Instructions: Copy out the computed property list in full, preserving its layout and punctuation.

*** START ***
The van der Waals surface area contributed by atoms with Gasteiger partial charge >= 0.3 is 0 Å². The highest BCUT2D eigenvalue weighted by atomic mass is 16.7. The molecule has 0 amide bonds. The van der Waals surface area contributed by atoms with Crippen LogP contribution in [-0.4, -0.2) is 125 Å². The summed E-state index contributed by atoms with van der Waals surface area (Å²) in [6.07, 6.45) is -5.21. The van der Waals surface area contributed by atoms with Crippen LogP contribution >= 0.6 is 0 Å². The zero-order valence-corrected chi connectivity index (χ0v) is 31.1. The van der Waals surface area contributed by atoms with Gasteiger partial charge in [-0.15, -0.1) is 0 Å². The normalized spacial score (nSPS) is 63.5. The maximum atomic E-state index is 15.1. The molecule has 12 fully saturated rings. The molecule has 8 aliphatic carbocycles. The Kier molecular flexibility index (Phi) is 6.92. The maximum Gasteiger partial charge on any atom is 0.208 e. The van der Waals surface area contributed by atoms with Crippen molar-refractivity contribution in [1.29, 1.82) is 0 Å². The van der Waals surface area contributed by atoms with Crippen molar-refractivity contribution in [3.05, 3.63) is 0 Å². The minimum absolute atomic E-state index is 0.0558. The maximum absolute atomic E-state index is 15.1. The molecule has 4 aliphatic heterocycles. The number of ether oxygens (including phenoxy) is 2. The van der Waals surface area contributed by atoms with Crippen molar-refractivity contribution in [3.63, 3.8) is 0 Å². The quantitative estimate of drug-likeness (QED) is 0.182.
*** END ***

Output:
The van der Waals surface area contributed by atoms with Gasteiger partial charge >= 0.3 is 0 Å². The highest BCUT2D eigenvalue weighted by atomic mass is 16.7. The molecule has 0 amide bonds. The van der Waals surface area contributed by atoms with Crippen LogP contribution in [-0.4, -0.2) is 125 Å². The summed E-state index contributed by atoms with van der Waals surface area (Å²) in [6.07, 6.45) is -5.21. The van der Waals surface area contributed by atoms with Crippen LogP contribution >= 0.6 is 0 Å². The zero-order valence-corrected chi connectivity index (χ0v) is 31.1. The van der Waals surface area contributed by atoms with Gasteiger partial charge in [-0.15, -0.1) is 0 Å². The normalized spacial score (nSPS) is 63.5. The maximum atomic E-state index is 15.1. The molecule has 12 fully saturated rings. The molecule has 8 aliphatic carbocycles. The Kier molecular flexibility index (Phi) is 6.92. The maximum Gasteiger partial charge on any atom is 0.208 e. The van der Waals surface area contributed by atoms with Crippen molar-refractivity contribution in [1.29, 1.82) is 0 Å². The van der Waals surface area contributed by atoms with Crippen molar-refractivity contribution in [3.05, 3.63) is 0 Å². The minimum absolute atomic E-state index is 0.0558. The maximum absolute atomic E-state index is 15.1. The molecule has 4 aliphatic heterocycles. The number of ether oxygens (including phenoxy) is 2. The van der Waals surface area contributed by atoms with Crippen molar-refractivity contribution in [3.63, 3.8) is 0 Å². The quantitative estimate of drug-likeness (QED) is 0.182.